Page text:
Update your directory listings: Patients use review sites such as Healthgrades and ZocDoc to find out information about physicians. If you want patients to easily find you, make sure your information is updated and accurate.
Ask your patients for reviews: Consumers value what other people say and if your practice is lacking reviews, it may be hurting your practice. Ask existing, loyal patients to post comments about their experiences at your practice.
This year’s Medicare ratings are out and more than two thirds of Connecticut hospitals will face Medicare penalties for not having proper clinical-care measures in the fiscal year that began on October 1. 23 Connecticut hospitals will also lose Medicare funding because of high rates of readmitting patients within 30 days of discharge. Hospitals can receive penalties and incentives under the value-based program based on how well they perform on a variety of clinical measures like patient satisfaction measures and mortality rates for certain conditions.
Medicare’s penalty formula has proven to be somewhat controversial but many providers and consumers believe a rating system is important for choosing the right provider. Do you believe publicly available information like Medicare ratings make more knowledgeable health care consumers? We’d love to hear your thoughts.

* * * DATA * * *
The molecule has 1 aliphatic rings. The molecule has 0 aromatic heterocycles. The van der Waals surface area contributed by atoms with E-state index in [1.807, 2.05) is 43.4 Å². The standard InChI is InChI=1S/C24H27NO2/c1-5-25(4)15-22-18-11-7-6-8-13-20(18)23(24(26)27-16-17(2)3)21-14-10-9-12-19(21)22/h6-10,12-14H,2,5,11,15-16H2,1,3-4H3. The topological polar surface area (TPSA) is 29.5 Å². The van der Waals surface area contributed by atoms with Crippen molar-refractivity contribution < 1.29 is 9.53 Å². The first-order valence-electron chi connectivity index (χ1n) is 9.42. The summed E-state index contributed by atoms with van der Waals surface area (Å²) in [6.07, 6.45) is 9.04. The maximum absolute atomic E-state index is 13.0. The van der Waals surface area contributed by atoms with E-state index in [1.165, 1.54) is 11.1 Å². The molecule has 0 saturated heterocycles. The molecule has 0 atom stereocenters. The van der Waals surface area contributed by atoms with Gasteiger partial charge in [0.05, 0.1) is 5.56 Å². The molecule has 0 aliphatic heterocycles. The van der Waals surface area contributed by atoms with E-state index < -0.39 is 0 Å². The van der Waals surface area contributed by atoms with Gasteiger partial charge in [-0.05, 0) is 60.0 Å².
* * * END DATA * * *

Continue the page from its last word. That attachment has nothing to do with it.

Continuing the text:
Click here to read an opinion piece on this matter
Many patients have been surprised to see a “facility fee” on top of charges for in-office services and procedures provided to them by practices. Connecticut Attorney General George Jepsen has asked the state’s hospitals for a list of their affiliated providers by December 6 after receiving numerous complaints from consumers who were not informed about the fees. A “facility fee” is what hospitals say they have to charge patients of practices they have acquired because acquiring an independent practice increases their overall costs. Jepsen wants a list for patients so that they have the option of going somewhere else if they don’t want to be charged a fee which is a separate and sometimes expensive fee.
Emerging trends in Connecticut and throughout the country point towards heavy healthcare industry consolidation where hospitals are merging with other hospitals and acquiring medical practices. Jepsen notes that it’s especially important for consumers to understand this shift and the associated costs.